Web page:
Note that the penalty for adultery is far worse than that for premarital relations, so rabbis lose a lot more sleep about "maybe her divorce wasn't valid before she remarried" than "maybe this happily-married couple didn't have a valid marriage."

Hence if a baal teshuva couple tells their rabbi that they didn't have shabbat-observant witnesses, he may very well recommend (if it won't burn bridges) that they undergo an Orthodox wedding ceremony. I've seen one of these. They ask everyone to stay for after davening on Sunday morning so you have a minyan, it takes ten minutes. (And no you don't need a band, a caterer, photos, any of that.)

On the flipside, though, an Orthodox rabbi will play it safe and always ask that a divorcing Jewish couple go through an Orthodox divorce ceremony (a Get). It can't hurt.

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    Another deal-breaking requirement is for the witnesses to be men. – Daniel Nov 16 '14 at 16:14
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    There was a case in Israel a few years ago where a man's girlfriend was brought to court in order to testify against him, and in the middle of the court session he handed her his watch, said at mikudeshet li and it was recognized as a legal marriage, and the prosecution was unable to force her to testify against him at that point. – Robert S. Barnes Nov 16 '14 at 18:51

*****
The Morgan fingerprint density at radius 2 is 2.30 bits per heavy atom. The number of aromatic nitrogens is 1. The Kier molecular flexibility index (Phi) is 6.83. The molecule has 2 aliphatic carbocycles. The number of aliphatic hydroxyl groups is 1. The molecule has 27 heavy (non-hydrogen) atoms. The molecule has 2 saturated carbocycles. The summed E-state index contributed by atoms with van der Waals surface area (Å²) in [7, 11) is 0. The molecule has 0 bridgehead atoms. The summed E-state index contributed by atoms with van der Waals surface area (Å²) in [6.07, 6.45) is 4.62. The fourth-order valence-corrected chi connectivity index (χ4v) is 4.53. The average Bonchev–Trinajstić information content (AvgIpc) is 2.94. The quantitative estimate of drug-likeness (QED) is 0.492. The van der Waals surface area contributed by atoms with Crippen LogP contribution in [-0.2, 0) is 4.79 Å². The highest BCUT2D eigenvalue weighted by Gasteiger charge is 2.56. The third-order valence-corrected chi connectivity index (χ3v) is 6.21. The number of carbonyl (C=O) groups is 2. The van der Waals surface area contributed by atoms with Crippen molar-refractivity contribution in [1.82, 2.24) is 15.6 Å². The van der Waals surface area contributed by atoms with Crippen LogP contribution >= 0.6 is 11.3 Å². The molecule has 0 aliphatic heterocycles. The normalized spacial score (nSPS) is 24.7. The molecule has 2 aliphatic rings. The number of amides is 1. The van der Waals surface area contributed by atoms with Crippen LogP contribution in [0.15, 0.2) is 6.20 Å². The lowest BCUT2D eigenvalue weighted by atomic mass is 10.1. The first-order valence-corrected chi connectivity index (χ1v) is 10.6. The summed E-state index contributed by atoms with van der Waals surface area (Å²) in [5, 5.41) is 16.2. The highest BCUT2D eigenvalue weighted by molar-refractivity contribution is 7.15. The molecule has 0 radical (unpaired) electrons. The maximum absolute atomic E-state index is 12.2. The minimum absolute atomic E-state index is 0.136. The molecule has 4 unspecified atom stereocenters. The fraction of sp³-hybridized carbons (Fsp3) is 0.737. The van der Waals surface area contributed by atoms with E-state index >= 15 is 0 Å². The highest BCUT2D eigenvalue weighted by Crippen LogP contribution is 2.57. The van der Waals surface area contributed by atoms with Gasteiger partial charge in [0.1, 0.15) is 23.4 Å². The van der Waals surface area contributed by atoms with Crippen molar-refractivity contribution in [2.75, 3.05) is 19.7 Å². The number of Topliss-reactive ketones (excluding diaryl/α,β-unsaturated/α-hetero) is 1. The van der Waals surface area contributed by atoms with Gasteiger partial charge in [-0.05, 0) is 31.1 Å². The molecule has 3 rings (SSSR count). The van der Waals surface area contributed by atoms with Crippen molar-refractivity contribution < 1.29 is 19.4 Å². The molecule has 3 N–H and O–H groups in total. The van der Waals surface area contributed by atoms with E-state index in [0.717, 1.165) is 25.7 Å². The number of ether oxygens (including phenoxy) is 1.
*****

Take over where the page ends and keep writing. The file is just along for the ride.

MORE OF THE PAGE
• @RobertS.Barnes funny. But there the parties intended for it to be halachically binding, as that's what would be needed for their legal loophole. The Gemara talks about a kohen who "married" lots of women just so they could eat terumah -- the intention was a halachic status of marriage. Whereas something like (Rav Moshe Feinstein addresses this question) a sham marriage for the purposes of obtaining American or Canadian citizenship, in which no one ever wanted a halachic marriage. – Shalom Nov 17 '14 at 2:25
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I heard from R. Nota Greenblatt that although we are are stringent in accordance with R. Henkin's view that the marriage is valid, and we would require a get, even in the event that she is dating a kohen and would be prohibited to him from an actual get, she may marry the kohen. Even though a rabbinic prohibition exists after giving an invalid get, this prohibition only applies where giving a get indicates an actual divorce. In contemporary America, however, where so many non-halachic marriages take place, followed by gittin that are mere chumros, this decree wouldnt apply, and she would be permitted even to a kohen.